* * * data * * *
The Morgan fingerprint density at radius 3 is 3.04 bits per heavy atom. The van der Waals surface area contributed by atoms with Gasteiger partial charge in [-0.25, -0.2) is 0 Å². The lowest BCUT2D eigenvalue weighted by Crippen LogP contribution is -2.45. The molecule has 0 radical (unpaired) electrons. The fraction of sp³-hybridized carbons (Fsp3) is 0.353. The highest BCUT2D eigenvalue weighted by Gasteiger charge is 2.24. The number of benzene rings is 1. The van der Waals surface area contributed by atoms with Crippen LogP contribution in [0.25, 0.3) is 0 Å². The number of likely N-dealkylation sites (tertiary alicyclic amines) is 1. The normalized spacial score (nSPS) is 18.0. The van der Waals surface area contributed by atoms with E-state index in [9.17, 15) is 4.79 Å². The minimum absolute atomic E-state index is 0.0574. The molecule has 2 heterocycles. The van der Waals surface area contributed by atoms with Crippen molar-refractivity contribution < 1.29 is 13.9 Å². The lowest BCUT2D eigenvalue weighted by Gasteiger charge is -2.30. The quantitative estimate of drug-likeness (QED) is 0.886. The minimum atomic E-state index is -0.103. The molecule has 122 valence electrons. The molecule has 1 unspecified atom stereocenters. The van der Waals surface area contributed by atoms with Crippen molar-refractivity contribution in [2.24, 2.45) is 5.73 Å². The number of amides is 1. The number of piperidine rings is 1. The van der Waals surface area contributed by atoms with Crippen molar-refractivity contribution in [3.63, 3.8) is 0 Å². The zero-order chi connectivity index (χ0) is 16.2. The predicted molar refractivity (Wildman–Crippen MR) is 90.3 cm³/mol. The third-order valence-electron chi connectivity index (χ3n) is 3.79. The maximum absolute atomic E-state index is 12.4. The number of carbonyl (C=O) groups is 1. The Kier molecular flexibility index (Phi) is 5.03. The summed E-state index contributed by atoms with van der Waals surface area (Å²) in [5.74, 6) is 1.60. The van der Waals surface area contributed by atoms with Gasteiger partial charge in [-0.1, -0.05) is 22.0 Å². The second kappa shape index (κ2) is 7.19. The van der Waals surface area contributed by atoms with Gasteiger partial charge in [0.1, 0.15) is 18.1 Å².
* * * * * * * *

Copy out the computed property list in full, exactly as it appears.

The Morgan fingerprint density at radius 3 is 3.04 bits per heavy atom. The van der Waals surface area contributed by atoms with Gasteiger partial charge in [-0.25, -0.2) is 0 Å². The lowest BCUT2D eigenvalue weighted by Crippen LogP contribution is -2.45. The molecule has 0 radical (unpaired) electrons. The fraction of sp³-hybridized carbons (Fsp3) is 0.353. The highest BCUT2D eigenvalue weighted by Gasteiger charge is 2.24. The number of benzene rings is 1. The van der Waals surface area contributed by atoms with Crippen LogP contribution in [0.25, 0.3) is 0 Å². The number of likely N-dealkylation sites (tertiary alicyclic amines) is 1. The normalized spacial score (nSPS) is 18.0. The van der Waals surface area contributed by atoms with E-state index in [9.17, 15) is 4.79 Å². The minimum absolute atomic E-state index is 0.0574. The molecule has 2 heterocycles. The van der Waals surface area contributed by atoms with Crippen molar-refractivity contribution < 1.29 is 13.9 Å². The lowest BCUT2D eigenvalue weighted by Gasteiger charge is -2.30. The quantitative estimate of drug-likeness (QED) is 0.886. The minimum atomic E-state index is -0.103. The molecule has 122 valence electrons. The molecule has 1 unspecified atom stereocenters. The van der Waals surface area contributed by atoms with Crippen molar-refractivity contribution in [2.24, 2.45) is 5.73 Å². The number of amides is 1. The number of piperidine rings is 1. The van der Waals surface area contributed by atoms with Crippen molar-refractivity contribution in [3.63, 3.8) is 0 Å². The zero-order chi connectivity index (χ0) is 16.2. The predicted molar refractivity (Wildman–Crippen MR) is 90.3 cm³/mol. The third-order valence-electron chi connectivity index (χ3n) is 3.79. The maximum absolute atomic E-state index is 12.4. The number of carbonyl (C=O) groups is 1. The Kier molecular flexibility index (Phi) is 5.03. The summed E-state index contributed by atoms with van der Waals surface area (Å²) in [5.74, 6) is 1.60. The van der Waals surface area contributed by atoms with Gasteiger partial charge in [-0.1, -0.05) is 22.0 Å². The second kappa shape index (κ2) is 7.19. The van der Waals surface area contributed by atoms with Gasteiger partial charge in [0.1, 0.15) is 18.1 Å².